On Drugs, Harm Reduction’s Time Has Come

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Harm reduction counseling empowers drug users to take control of their health and provides support to individuals who are told that only losers use meth.

Getting high is a natural desire and occurs in virtually every culture; it doesn’t have to be associated with escaping the problems of real life. That 1960s belief persists among some anti-drug warriors, but public health practitioners prefer the more pragmatic conclusion: drug use is a constant and the sensible premise for policy is “How do we live with it?” Criminalizing use heightens health risks, demoralizes users, and is contrary to basic human rights.

This coming month will be a test for these competing philosophies. A special session of the United Nations General Assembly on April 19 will debate drug prohibition as international opinion moves away from prohibition.

The debate is muted in the United States, at least among elected officials. Bernie Sanders avoids the issue, as does Mayor Bill de Blasio. But the rigidity of the anti-drug opposition is receding. In New York City, harm reduction counseling will be offered to meth users. The San Francisco AIDS Foundation offers these services in its Stonewall Project. Those curious about harm reduction approaches can check out and the Speed Project at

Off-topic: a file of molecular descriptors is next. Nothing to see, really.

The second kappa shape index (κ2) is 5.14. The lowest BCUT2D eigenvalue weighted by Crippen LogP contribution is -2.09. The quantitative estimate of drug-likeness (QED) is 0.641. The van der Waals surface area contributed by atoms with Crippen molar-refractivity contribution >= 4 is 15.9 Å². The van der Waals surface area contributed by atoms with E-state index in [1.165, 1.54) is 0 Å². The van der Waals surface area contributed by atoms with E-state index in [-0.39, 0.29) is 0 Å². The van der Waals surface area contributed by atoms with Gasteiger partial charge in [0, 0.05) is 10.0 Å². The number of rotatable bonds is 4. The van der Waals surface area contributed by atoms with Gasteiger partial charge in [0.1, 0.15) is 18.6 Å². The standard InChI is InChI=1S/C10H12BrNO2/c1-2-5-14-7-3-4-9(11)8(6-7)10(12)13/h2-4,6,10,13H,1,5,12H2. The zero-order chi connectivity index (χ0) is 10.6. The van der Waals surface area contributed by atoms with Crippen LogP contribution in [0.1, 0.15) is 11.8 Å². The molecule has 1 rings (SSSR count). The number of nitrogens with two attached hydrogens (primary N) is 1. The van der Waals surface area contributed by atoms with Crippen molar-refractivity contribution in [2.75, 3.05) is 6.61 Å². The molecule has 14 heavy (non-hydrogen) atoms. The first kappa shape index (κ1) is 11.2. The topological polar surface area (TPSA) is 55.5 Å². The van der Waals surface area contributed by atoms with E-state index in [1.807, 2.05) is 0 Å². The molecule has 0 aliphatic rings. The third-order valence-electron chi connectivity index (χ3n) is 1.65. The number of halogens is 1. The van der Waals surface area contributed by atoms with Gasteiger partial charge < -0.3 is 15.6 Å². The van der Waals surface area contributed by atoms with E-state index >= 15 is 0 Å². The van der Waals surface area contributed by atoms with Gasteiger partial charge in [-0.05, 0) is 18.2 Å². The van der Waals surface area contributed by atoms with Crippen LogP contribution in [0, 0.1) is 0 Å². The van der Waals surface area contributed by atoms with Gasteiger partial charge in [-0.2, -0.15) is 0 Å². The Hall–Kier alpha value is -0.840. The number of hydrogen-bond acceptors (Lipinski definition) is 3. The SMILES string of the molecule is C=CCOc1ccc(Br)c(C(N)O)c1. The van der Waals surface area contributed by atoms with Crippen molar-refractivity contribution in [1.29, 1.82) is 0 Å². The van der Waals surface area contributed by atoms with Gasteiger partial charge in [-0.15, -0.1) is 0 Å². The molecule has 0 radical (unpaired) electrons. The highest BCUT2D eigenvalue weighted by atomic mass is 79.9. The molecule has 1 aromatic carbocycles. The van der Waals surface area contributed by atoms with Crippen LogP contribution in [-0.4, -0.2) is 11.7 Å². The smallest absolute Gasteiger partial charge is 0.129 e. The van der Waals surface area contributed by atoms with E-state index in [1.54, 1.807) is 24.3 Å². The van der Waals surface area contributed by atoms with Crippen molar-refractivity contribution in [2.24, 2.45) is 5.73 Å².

While some people try meth and stop, others don’t. Programs are needed for those who have the habit. So it is good news that the city is playing catch up by funding a collaborative program of clinical and community-based services to “help people who use methamphetamine mange or reduce their use.” The objective is to reduce harms associated with meth — especially transmission of HIV, STDs, and hepatitis C.

This is one among 10 programs sponsored by New York City Department of Health and Mental Hygiene as it implements the New York State Blueprint on Ending the Epidemic. Other city programs help individuals who have stopped using meth stay off it.